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Magic Tiger, Hidden Lesson – Social Media the Game Changer

Magic Tiger, Hidden Lesson

Don’t expect any special effects.

In my latest movie post, Magic Tiger, Hidden Lesson, I have stripped away all the karate-chopping, bamboo pole vaulting, freeze frame gizmodery that you might have been expecting. I hate to disappoint, so I’m letting you know now. Refunds are available at the front counter (please buy some popcorn first, you can’t return that).

Conceptualized over a conversation between Ken Brand and myself, I can only hope that my plot lines stay true to his original work. He’s quite the wordsmith, so I’ll try and do him proud.

Once upon a time…

It was actually yesterday and I was still getting my day started when I noticed a quiet tweet that almost passed me by. When I saw it, I didn’t think much of it and certainly didn’t expect it to turn into a post.

Ken Brand - Twitter

Tiger Woods vs. Magic Johnson. Two men. Similar situation (minus a case of HIV). One is beloved by the world. One is being thrown to the lions (pardon the feline-relative allusionary pun). What went wrong? How did Tiger end up being dumped by Gatorade and Magic Johnson got a TGI Friday’s (Magic owns several businesses in Los Angeles, all with his name on them, in this case, Magic Johnson’s TGI Fridays)? Okay, maybe it’s not that simple, but go back in time to Magic Johnson’s press conference and remember the moment.

Of course, Magic approached us publicly and that may have made the difference between him and the speculation over Tiger and whether or not he did leave voice messages for an attention-starved reality TV bit player. Regardless of how the situation was handled, there is a major difference between the two and our collective reactions to their dalliances.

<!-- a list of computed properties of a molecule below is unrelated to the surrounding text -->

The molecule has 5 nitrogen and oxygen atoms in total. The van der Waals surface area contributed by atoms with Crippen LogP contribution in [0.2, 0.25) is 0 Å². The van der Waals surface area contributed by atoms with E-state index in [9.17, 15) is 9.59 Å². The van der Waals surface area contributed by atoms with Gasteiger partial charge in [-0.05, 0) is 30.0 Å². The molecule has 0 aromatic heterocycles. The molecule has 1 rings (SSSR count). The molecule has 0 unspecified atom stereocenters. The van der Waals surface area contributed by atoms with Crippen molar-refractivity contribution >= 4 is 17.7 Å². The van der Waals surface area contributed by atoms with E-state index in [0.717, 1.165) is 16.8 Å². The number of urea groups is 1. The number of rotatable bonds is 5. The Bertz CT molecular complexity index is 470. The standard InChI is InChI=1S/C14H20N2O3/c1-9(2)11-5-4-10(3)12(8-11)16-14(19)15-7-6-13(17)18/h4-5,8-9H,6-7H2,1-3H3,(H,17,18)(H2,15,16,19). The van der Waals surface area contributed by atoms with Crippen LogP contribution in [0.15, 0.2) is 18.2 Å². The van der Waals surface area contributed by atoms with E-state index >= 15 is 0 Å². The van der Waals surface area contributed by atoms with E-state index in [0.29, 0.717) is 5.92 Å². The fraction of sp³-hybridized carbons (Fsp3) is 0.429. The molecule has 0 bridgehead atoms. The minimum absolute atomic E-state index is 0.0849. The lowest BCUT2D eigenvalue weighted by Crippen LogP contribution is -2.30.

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The cast.

On November 7, 1991 Johnson held a press conference to tell the world he had HIV. Although at the time he said he didn’t know how he contracted the disease (back in 1991 most people still thought only homosexuals and drug users were able to contract HIV), he later admitted it was through unsafe sex with multiple partners throughout his career. I remember the somber press conference well. I was never much of a basketball fan, but this was Magic-freaking-Johnson. He was one of happiest guys you could imagine. He was a hero to millions. He was bigger than Dr. J. (the only basketball player I ever had a poster of). The news hit hard on a nation still trying to wrap their heads around the whole concept of HIV. We were sad for Magic. We wished him well. We lost one of the greats that day. We supported him and hoped he would return someday.